Is it okay to laugh at this kid? Because I did. I laughed a lot.
I’m so thankful the Internet wasn’t around when I was a kid. I made some really stupid videos with my brothers and friends: Godzilla movies that utilized Godzilla toys and cardboard towns with quick cuts to real people. Epic Star Wars lightsaber fights that were practiced for hours before filming because we couldn’t edit anything once it was shot. Wrestling videos of us recreating moves we saw on TV on our giant trampoline in the back yard.
I can’t remember who he was talking with (maybe Andy Samberg), but Chris Hardwick had a guest on the Nerdist recently and they got to the topic of Rebecca Black’s awful video. They talked about how soul crushing YouTube comments can be. People can hide behind the anonymity of the Internet and tear you down because your amateur video is not good enough. But that stuff is supposed to be bad! You make those videos as a kid and show them to your friends and family, everyone claps, and then they disappear. Kids these days put their stuff on YouTube and it gets ripped to pieces by classmates, friends, complete strangers. That’s rough.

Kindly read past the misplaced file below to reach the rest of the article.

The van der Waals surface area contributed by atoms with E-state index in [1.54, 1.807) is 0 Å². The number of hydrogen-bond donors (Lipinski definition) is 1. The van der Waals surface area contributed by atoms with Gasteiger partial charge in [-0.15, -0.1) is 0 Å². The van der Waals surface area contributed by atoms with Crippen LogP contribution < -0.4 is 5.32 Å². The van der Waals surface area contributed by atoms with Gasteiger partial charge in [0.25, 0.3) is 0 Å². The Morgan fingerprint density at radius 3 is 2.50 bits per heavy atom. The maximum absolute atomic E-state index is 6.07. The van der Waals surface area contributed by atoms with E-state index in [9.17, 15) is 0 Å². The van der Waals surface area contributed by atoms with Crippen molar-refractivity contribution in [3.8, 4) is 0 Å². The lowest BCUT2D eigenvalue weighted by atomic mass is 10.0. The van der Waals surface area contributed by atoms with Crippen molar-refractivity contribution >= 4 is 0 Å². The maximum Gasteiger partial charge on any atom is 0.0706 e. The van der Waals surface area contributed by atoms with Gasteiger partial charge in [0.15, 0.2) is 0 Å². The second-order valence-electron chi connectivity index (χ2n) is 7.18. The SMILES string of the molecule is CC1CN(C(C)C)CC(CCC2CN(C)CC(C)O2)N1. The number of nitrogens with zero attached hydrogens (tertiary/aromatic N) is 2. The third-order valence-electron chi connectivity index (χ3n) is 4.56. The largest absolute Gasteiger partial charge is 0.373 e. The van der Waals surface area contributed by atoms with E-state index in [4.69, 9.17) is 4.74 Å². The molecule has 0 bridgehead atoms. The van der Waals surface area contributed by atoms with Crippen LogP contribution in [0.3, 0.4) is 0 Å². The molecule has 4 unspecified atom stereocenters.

Of course the video above looks like it was shot in the late 80s or early 90s, which means this kid is a grown man now. I might not be so quick to laugh if this was shot yesterday. Hopefully he’s looking back and laughing at himself—I’m sure the video is making the rounds at his office too, wherever he is.